insure hundreds of thousands of insureds in this district. The other two Plaintiffs are
members of MIC; both conduct a substantial amount of business in this district, are
headquarted in this district, and issue policies in this district.
Missouri law requires health insurers to submit health insurance policies to the
DOI for approval before the policies may be sold, and that the DOI may only approve
those policies that are in compliance with Missouri law. If the DOI determines that a
health insurer is in violation of state law related to insurance, the DOI may issue an order
The Court also reserved ruling on the question of MIC’s standing to bring this action,
as the only named Plaintiff in the original complaint. This issue has been rendered moot
by the filing of the amended complaint adding two Missouri Plaintiffs who clearly have
directing the insurer to cease and desist such conduct, and may impose a civil monetary
penalty. Mo. Rev. Stat. § 374.046.
Missouri Senate Bill 749, Mo. Rev. Stat. § 376.1199, which became effective on
October 12, 2012, requires Missouri insurers to, among other things, honor requests by
employers to issue policies excluding coverage for contraceptives, and to provide notice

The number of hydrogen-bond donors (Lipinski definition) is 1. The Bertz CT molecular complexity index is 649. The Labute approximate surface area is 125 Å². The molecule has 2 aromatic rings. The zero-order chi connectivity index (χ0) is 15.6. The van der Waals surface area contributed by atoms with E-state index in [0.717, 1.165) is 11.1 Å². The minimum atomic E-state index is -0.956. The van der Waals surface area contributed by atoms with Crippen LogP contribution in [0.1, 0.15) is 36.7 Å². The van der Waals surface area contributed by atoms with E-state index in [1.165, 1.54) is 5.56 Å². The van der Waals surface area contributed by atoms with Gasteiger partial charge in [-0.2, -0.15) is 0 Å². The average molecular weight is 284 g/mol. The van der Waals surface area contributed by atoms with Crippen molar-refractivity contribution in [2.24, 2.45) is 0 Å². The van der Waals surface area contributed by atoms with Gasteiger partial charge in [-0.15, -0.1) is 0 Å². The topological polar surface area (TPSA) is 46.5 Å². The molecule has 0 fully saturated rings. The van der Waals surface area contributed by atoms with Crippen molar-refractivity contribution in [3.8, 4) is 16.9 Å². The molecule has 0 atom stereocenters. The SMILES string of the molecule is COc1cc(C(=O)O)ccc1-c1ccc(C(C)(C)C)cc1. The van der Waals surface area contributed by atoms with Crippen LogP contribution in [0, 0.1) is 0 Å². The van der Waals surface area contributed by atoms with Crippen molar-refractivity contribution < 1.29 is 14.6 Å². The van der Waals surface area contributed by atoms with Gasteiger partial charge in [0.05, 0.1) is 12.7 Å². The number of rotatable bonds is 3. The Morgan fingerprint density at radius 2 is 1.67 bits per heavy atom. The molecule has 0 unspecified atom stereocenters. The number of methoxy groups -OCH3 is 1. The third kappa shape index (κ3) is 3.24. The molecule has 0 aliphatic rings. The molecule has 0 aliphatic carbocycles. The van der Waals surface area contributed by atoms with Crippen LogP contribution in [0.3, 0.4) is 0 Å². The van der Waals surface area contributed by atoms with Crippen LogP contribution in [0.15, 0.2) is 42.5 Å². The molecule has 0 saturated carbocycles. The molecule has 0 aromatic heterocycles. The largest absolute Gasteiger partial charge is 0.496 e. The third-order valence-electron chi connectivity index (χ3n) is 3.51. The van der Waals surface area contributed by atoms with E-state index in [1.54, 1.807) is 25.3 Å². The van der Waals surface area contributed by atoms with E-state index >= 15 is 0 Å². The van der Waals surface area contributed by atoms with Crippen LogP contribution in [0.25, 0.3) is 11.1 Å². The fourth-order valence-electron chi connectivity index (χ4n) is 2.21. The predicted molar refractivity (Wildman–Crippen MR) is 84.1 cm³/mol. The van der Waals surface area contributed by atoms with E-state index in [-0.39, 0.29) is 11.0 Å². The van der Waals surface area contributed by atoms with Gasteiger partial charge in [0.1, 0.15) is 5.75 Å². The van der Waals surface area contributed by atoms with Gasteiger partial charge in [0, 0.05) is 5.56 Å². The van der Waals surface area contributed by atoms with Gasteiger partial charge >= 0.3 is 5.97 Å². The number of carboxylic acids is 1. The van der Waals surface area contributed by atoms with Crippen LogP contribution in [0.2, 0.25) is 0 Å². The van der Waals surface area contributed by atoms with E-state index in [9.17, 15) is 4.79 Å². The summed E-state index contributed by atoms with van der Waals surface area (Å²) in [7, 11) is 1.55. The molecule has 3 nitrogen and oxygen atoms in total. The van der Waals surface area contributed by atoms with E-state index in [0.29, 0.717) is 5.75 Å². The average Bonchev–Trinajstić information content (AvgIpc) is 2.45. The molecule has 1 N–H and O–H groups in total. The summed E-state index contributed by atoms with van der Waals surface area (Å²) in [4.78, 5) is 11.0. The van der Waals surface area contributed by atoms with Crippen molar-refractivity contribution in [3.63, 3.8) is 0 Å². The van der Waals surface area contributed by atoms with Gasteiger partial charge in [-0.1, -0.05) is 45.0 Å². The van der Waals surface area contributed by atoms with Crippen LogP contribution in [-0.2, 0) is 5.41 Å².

to employers of the right to opt out of such coverage, if such coverage is contrary to the
employer’s moral, ethical, or religious beliefs. Section 2713 of the federal Affordable
Care Act requires health insurers offering certain types of group or individual health
insurance coverage to provide coverage for certain preventative health services, including
contraceptives, without the imposition of cost sharing.
On November 6, 2012, the DOI filed a “Verified Statement of Charges and
Request for Orders,” charging Healthy Alliance and HMO Missouri for being in violation
of § 376.1199 by not offering plans excluding coverage of contraceptives. (Doc. No. 262.) The DOI requested that Defendant issue cease and desist orders requiring these
Plaintiffs to cease their violations and requiring them to pay a civil penalty. Id. The
Statement of Charges identified each charged entity at an address in St. Louis, Missouri,
and Defendant has not challenged Plaintiffs’ assertion that the charges were served in this
district. (Doc. No. 26-1 at 6.) On November 16, 2012, a cease and desist order was